Who reviews the article?
Articles go through strict review process by peers within the discipline / subject

What type of language or writing is used?
These articles rely heavily on unique terminology, jargon, and language specific to the discipline

Are other sources and cited?
Sources are always cited as footnotes, endnotes, or reference lists (bibliographies)

Are images and advertising included?
Graphs, charts, and illustrations related to the research are used; typically no advertising but when used it is very selective

How often are issues of articles published?
Varies greatly and can range from monthly to bi-monthly to quarterly

A scholarly journal, sometimes called a research journal, is a periodical that contains articles written by scholars and experts in a particular subject field. Your professors are scholars in the discipline they teach. Because these articles are written by experts for other experts, they contain technical and specialized vocabulary (jargon). A scholar prepares an article and submits it to a journal. A review process, known as “peer review,” requires submitted articles to be reviewed by other scholarly peers (or equals) to determine if an article is published. When it works properly, the peer review process should ensure that only high-quality articles are published in a journal.


Anatomy of a Scholarly Article

Click on the bubbles below to learn about the different parts of a scholarly article:

Characteristics of Trade / Professional Articles

A clipart image of a non-gendered person sitting at desk with a computer.

What is the purpose?
Provides news and trends in a field, but not original research; showcases leaders in the field

Why use them?
Stay up-to-date on trends, breakthroughs, and mover-&-shakers within a field; useful for job hunting or interviewing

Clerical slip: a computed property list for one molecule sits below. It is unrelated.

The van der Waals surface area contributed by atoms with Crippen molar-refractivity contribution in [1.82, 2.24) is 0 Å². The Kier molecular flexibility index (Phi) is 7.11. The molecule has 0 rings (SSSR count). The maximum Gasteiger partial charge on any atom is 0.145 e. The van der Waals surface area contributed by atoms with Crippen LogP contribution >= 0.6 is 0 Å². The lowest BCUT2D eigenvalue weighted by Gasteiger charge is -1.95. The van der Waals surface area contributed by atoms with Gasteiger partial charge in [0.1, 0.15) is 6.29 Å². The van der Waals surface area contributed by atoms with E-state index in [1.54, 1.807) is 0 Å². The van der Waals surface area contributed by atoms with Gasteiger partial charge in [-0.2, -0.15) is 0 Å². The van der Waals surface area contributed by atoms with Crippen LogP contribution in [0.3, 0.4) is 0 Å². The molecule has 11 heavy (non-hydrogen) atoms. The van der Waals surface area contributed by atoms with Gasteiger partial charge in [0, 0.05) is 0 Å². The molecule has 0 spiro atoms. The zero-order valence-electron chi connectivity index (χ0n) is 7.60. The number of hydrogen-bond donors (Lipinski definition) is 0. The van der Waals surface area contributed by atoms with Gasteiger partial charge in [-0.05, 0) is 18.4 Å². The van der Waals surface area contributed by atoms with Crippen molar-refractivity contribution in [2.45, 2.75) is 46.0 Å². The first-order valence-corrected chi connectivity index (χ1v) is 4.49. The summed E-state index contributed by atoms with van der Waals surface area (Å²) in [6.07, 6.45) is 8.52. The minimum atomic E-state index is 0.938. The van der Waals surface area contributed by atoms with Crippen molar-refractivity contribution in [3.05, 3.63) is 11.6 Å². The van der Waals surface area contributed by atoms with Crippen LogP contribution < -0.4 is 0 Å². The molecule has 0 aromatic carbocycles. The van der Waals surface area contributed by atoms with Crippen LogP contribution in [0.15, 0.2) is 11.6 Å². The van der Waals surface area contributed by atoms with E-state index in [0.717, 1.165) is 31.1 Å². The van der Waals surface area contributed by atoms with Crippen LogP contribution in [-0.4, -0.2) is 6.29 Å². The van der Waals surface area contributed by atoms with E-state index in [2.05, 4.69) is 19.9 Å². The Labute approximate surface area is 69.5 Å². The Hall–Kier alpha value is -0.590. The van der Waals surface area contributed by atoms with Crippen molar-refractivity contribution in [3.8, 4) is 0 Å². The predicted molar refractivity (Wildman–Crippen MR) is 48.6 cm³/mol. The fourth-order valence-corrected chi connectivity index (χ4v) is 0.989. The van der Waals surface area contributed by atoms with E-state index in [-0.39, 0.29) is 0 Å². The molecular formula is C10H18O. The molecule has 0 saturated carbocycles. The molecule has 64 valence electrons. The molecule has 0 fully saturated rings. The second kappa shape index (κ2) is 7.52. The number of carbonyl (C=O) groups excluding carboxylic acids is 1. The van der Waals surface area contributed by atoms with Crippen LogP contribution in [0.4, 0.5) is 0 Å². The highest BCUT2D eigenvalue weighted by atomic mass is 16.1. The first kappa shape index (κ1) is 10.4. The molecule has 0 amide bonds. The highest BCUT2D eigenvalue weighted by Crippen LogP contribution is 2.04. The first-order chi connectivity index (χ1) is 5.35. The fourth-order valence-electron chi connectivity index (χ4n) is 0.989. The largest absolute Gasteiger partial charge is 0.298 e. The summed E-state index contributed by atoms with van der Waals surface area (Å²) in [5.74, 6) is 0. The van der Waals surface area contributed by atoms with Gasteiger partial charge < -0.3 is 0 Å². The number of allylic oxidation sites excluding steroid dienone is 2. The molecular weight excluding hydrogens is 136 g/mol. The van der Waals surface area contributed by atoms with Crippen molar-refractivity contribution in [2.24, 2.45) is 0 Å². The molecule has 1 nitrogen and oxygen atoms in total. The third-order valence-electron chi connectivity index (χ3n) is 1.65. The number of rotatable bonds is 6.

Who is it for?
Written for practicing professionals in almost any field or industry

Who writes the article?
Written by industry professionals and experts

Who reviews the article?
While reviewed by editorial staff, they are rarely peer-reviwed

What type of language or writing is used?
Uses jargon or terminology specific to the field or industry

Are other sources used and cited?
Sources are often mentioned within an article but not typically formated as a bibliography or footnotes

Are images and advertising included?
Illustrations, charts, graphs, photographs and sometimes graphic art that is relevant to article; advertising aimed specifically to profession or industry

How often are issues of articles published?
Varies greatly and can range from daily to weekly to monthly

A trade publication is somewhere between a scholarly journal and a popular magazine. Articles in trade journals are written by and for people working in a certain field or discipline, for example, grocers, nurses, teachers, or business administrators. Article authors typically have some specialized knowledge, but are not scholars. Articles in trade publications are often easier to understand than articles in scholarly journals but are focused towards a specific group of people resulting in some use of professional terminology. Like articles in popular magazines, articles in trade journals are usually reviewed by professional editors.

Characteristics of Newspaper Articles

A clipart line drawing image of a newspaper. It doesn't look much like a real newspaper.

What is the purpose?
Provides current local and international news and special interest topics like travel, lifestyle, book & movie reviews, etc.

Why use them?
Stay up-to-date on what is happening in your community, the country, and world

Who is it for?
Written for a general audience

Who writes the article?
Written by staff reporters and columnists

Who reviews the article?
Reviewed by editorial staff and not peer-reviwed

What type of language or writing is used?
Uses general, everyday language and written for an 11th-grade reading level

Are other sources used and cited?
Sources are often mentioned within an article but news articles do not include a bibliography or footnotes

Are images and advertising included?
Illustrations, charts, graphs, photographs and sometimes graphic art that is relevant to article; advertising aimed to a general audience

How often are issues of articles published?
Varies; most often daily

Popular magazines

An image of a People Magazine cover from 2011. Steve Jobs is on the cover. It reads "The Life and Genius of Steve Jobs 1955-2011".Articles in popular magazines are kept short, with little depth and typically written to entertain or persuade a general audience; articles are written by staff or freelance writers. The heavy graphical format is focused on selling products or services.
Examples: Glamour; People Weekly; Reader's Digest; Sports Illustrated

Sensational magazines

Carrying little authority, articles in these publications are written in an inflammatory, sensational style. To arouse curiosity of readers, outrageous or startling headlines and photographs as well as melodramatic advertising are used.
Examples: Globe; National Enquirer; Star; Sun